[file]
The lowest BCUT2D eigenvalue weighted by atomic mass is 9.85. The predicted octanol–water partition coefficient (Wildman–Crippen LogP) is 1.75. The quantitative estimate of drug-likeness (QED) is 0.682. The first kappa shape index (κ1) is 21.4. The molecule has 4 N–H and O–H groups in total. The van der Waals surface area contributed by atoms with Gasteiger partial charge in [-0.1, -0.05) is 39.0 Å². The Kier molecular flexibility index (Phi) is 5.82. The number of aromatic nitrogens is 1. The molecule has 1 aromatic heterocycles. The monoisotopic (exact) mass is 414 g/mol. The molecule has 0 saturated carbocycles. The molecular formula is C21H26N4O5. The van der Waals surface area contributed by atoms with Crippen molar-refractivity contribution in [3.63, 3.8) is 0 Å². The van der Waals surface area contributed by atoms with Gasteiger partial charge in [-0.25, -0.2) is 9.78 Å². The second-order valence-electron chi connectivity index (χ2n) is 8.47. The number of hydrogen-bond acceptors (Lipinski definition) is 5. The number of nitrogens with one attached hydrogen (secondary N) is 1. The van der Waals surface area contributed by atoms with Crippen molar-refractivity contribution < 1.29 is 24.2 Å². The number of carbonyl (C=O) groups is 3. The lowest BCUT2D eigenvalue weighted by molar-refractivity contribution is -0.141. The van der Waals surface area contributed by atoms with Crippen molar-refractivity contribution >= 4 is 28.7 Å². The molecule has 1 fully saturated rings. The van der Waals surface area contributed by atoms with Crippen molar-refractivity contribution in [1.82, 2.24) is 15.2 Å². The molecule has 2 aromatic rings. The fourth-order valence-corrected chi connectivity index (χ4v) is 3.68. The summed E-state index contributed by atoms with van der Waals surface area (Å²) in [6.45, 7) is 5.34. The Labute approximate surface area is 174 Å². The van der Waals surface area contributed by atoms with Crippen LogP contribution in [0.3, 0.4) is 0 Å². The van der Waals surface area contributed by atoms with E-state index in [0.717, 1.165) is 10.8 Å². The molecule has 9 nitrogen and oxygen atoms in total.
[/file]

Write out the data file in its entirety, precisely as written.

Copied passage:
The lowest BCUT2D eigenvalue weighted by atomic mass is 9.85. The predicted octanol–water partition coefficient (Wildman–Crippen LogP) is 1.75. The quantitative estimate of drug-likeness (QED) is 0.682. The first kappa shape index (κ1) is 21.4. The molecule has 4 N–H and O–H groups in total. The van der Waals surface area contributed by atoms with Gasteiger partial charge in [-0.1, -0.05) is 39.0 Å². The Kier molecular flexibility index (Phi) is 5.82. The number of aromatic nitrogens is 1. The molecule has 1 aromatic heterocycles. The monoisotopic (exact) mass is 414 g/mol. The molecule has 0 saturated carbocycles. The molecular formula is C21H26N4O5. The van der Waals surface area contributed by atoms with Crippen molar-refractivity contribution in [3.63, 3.8) is 0 Å². The van der Waals surface area contributed by atoms with Gasteiger partial charge in [-0.25, -0.2) is 9.78 Å². The second-order valence-electron chi connectivity index (χ2n) is 8.47. The number of hydrogen-bond acceptors (Lipinski definition) is 5. The number of nitrogens with one attached hydrogen (secondary N) is 1. The van der Waals surface area contributed by atoms with Crippen molar-refractivity contribution < 1.29 is 24.2 Å². The number of carbonyl (C=O) groups is 3. The lowest BCUT2D eigenvalue weighted by molar-refractivity contribution is -0.141. The van der Waals surface area contributed by atoms with Crippen molar-refractivity contribution >= 4 is 28.7 Å². The molecule has 1 fully saturated rings. The van der Waals surface area contributed by atoms with Crippen molar-refractivity contribution in [1.82, 2.24) is 15.2 Å². The molecule has 2 aromatic rings. The fourth-order valence-corrected chi connectivity index (χ4v) is 3.68. The summed E-state index contributed by atoms with van der Waals surface area (Å²) in [6.45, 7) is 5.34. The Labute approximate surface area is 174 Å². The van der Waals surface area contributed by atoms with Crippen LogP contribution in [0.3, 0.4) is 0 Å². The van der Waals surface area contributed by atoms with E-state index in [0.717, 1.165) is 10.8 Å². The molecule has 9 nitrogen and oxygen atoms in total.